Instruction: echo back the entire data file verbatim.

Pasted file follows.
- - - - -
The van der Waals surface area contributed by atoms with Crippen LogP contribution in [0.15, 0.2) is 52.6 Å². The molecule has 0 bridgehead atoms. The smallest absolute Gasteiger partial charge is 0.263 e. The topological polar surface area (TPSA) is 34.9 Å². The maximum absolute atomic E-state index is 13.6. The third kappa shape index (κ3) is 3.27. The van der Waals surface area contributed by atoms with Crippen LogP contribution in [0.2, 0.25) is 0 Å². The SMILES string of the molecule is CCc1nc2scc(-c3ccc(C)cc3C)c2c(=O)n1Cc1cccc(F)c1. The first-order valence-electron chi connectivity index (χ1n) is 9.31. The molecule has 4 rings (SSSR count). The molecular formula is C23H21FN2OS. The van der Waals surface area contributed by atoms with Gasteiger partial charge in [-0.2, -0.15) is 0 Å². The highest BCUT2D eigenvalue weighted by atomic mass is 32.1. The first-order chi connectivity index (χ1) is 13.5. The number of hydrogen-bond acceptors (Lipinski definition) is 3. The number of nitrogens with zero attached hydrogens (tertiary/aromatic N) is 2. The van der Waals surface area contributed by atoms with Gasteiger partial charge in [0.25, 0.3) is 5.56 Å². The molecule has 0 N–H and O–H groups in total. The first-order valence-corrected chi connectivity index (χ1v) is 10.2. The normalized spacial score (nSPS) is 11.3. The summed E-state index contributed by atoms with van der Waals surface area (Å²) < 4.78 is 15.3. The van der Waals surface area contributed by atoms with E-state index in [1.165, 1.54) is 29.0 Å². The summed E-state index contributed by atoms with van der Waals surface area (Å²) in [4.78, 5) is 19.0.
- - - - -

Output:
The van der Waals surface area contributed by atoms with Crippen LogP contribution in [0.15, 0.2) is 52.6 Å². The molecule has 0 bridgehead atoms. The smallest absolute Gasteiger partial charge is 0.263 e. The topological polar surface area (TPSA) is 34.9 Å². The maximum absolute atomic E-state index is 13.6. The third kappa shape index (κ3) is 3.27. The van der Waals surface area contributed by atoms with Crippen LogP contribution in [0.2, 0.25) is 0 Å². The SMILES string of the molecule is CCc1nc2scc(-c3ccc(C)cc3C)c2c(=O)n1Cc1cccc(F)c1. The first-order valence-electron chi connectivity index (χ1n) is 9.31. The molecule has 4 rings (SSSR count). The molecular formula is C23H21FN2OS. The van der Waals surface area contributed by atoms with Gasteiger partial charge in [-0.2, -0.15) is 0 Å². The highest BCUT2D eigenvalue weighted by atomic mass is 32.1. The first-order chi connectivity index (χ1) is 13.5. The number of hydrogen-bond acceptors (Lipinski definition) is 3. The number of nitrogens with zero attached hydrogens (tertiary/aromatic N) is 2. The van der Waals surface area contributed by atoms with Gasteiger partial charge in [0.25, 0.3) is 5.56 Å². The molecule has 0 N–H and O–H groups in total. The first-order valence-corrected chi connectivity index (χ1v) is 10.2. The normalized spacial score (nSPS) is 11.3. The summed E-state index contributed by atoms with van der Waals surface area (Å²) < 4.78 is 15.3. The van der Waals surface area contributed by atoms with E-state index in [1.165, 1.54) is 29.0 Å². The summed E-state index contributed by atoms with van der Waals surface area (Å²) in [4.78, 5) is 19.0.